The vast majority of people probably don’t expect there to be laws on egg freezing. They would however be wrong. In fact, the legislation surrounding this comes under the Human Fertilisation and Embryology Act of 1990, which was subsequently amended by the HFEA in 2008.
The law states that any eggs frozen for non-medical reasons must be destroyed if they have not been used within a 10-year period. Non-medical reasons generally refer to social reasons. For example, more women than ever are proactively choosing to freeze their eggs, just in case they are to fall victim to a medical condition which could negatively affect their fertility – almost as a back-up plan. In fact, in 2016, 46 per cent of women who froze their eggs did so without a partner.
The 10-year time restriction does not apply to people who are freezing their eggs for medical reasons such as cancer or fertility problems. These eggs can be kept for a maximum of 55 years. So if there is potential for these to develop into embryos successfully, why are other eggs being destroyed? After all, the procedure is expensive and can range from £3,500 and £4,500 for one cycle. On top of that you pay a storage fee from £200 to £360per year.
The debate came to the forefront of conversation recently as the first legal challenge to this legislation was approached in court. A woman who paid to freeze her eggs whilst not in a relationship in 2009 is hitting her 10-year deadline and wishes to keep her eggs as she is still not prepared to have the procedure. Her lawyer is stating the disposal of the eggsas incompatible with human rights laws on private and family life.
Being the first case bought into the public eye, it could prove a landmark case for women’s rights across the UK. The conversation volume has increased, and women have raised some interesting points for discussion. Many argue that they are under pressure to freeze their eggs young, to improve their success rate due to enhanced fertility – therefore considering this law discriminatory and an intense pressure.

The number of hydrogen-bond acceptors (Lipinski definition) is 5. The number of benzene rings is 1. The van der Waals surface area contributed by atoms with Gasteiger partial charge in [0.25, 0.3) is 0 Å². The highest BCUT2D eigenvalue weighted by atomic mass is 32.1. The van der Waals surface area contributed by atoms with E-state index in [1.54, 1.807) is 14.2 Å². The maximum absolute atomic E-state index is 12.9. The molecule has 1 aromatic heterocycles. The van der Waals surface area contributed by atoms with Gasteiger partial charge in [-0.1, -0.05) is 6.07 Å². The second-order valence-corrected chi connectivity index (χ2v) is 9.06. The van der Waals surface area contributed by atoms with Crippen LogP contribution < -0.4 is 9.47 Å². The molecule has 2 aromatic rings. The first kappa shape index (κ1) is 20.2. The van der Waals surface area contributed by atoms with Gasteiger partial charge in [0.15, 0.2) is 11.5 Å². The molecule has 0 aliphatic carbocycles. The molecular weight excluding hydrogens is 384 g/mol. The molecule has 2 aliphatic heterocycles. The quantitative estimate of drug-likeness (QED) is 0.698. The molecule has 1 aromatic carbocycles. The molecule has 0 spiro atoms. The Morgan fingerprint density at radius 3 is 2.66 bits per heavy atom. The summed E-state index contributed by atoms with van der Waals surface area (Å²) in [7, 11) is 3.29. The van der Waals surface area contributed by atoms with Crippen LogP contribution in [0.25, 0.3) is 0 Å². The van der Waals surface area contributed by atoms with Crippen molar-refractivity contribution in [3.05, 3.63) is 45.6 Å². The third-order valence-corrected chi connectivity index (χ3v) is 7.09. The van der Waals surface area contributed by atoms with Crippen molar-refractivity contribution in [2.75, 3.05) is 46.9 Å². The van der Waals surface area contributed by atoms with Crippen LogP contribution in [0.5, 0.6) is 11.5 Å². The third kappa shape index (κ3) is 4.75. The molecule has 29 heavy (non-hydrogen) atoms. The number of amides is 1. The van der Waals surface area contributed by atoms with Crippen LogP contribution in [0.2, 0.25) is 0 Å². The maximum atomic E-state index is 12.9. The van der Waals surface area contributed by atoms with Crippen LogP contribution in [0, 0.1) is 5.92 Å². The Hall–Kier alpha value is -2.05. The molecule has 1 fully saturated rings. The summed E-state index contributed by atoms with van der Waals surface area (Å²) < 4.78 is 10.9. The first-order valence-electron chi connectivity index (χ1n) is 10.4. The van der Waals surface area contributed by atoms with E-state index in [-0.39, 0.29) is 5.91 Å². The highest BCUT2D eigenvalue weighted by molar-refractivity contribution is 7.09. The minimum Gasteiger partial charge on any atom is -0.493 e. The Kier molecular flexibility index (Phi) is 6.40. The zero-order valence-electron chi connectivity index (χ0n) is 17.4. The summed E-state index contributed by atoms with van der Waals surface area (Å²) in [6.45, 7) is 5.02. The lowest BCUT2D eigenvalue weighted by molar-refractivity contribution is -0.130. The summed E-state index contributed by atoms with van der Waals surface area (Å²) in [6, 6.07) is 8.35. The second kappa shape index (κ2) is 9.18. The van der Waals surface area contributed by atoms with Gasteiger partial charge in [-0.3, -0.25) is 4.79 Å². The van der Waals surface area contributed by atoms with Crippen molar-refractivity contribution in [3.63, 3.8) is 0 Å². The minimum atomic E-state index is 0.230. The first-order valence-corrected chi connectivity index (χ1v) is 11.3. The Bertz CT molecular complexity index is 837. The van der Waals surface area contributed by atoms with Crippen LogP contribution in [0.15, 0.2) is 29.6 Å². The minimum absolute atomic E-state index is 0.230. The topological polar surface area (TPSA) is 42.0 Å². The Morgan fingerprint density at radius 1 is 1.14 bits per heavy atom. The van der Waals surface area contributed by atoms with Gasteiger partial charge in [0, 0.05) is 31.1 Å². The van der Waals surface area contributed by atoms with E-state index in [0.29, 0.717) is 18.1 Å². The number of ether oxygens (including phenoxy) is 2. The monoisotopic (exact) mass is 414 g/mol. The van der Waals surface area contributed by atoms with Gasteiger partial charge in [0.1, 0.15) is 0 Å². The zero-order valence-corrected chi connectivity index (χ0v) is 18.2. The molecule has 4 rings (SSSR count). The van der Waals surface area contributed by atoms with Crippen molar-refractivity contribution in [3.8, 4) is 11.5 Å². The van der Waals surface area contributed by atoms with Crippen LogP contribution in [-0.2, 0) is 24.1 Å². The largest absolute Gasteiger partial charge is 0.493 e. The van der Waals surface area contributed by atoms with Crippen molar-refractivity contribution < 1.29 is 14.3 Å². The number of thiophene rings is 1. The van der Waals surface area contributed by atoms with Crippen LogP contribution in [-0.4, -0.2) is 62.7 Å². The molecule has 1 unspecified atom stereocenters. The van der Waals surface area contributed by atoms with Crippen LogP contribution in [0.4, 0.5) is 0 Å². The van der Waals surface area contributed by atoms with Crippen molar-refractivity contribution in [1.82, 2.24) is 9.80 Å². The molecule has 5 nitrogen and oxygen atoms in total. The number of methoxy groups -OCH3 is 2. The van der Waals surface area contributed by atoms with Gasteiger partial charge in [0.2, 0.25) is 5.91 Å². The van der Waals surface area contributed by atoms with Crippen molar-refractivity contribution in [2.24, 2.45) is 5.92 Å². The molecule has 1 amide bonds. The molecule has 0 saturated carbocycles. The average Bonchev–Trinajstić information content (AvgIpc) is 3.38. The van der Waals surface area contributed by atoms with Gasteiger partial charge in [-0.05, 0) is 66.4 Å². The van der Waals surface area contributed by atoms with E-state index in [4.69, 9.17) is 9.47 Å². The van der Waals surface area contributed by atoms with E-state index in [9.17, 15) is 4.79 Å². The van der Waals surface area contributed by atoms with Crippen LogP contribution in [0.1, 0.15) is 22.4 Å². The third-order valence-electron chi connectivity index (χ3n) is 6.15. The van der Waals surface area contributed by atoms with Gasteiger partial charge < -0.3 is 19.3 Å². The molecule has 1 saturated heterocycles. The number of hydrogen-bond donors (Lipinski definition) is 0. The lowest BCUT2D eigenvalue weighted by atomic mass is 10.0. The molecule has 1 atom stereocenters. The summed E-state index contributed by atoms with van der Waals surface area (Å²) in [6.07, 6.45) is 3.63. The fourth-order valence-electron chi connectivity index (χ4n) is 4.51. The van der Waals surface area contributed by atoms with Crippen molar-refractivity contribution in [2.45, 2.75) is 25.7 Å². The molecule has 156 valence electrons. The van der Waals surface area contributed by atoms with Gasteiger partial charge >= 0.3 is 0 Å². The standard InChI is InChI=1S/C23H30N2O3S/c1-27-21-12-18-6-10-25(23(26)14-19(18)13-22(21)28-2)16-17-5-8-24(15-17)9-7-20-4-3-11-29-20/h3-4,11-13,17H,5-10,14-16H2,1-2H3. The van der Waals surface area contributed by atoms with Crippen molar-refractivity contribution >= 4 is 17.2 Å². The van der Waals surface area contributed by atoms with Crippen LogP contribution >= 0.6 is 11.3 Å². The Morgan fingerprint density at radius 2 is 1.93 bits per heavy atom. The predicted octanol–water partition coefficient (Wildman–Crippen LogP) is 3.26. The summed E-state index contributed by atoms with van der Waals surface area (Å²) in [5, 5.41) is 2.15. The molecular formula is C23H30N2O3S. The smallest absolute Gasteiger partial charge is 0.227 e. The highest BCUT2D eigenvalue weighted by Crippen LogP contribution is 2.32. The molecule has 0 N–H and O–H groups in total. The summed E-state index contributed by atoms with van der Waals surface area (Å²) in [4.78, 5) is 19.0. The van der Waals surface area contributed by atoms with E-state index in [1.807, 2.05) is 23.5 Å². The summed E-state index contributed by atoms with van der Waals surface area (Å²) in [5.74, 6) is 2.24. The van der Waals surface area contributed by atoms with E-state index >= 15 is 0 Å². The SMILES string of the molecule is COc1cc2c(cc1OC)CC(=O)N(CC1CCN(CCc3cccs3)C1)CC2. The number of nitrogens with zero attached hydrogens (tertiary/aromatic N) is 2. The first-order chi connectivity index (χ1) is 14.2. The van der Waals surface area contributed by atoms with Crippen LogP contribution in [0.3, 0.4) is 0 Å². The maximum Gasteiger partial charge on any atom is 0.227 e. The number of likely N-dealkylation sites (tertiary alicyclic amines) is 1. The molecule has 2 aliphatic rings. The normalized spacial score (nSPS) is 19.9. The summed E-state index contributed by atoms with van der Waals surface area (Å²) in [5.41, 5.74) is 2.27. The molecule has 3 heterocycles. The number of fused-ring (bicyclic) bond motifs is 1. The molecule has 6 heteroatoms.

There is also the question of ethics. After all, with around 1 in 7 couples having difficulty conceiving, does it make sense to destroy potentially healthy ovum’s? Is it inhumane even? Many women are uncomfortable with the idea of something they have preserved going to waste. This is understandable when you consider the premium price being paid.
Most prominently of all – there is no scientific basis to the time limit. For such a complex and innovative process, it seems strange that there is no logic to this constraint. In fact, what this law is doing is adding mounting pressures to women who have invested heavily into the process, to use their eggs before their time is up. This can lead to further social issues such as not being ready, financially or personally.
As mentioned, the conversation is getting louder and louder. Not for much longer will the government be able to ignore the demand from women who are looking to enhance their chances of having a child. Only with the removal or reform of this archaic law will the masses concerned truly be satisfied.
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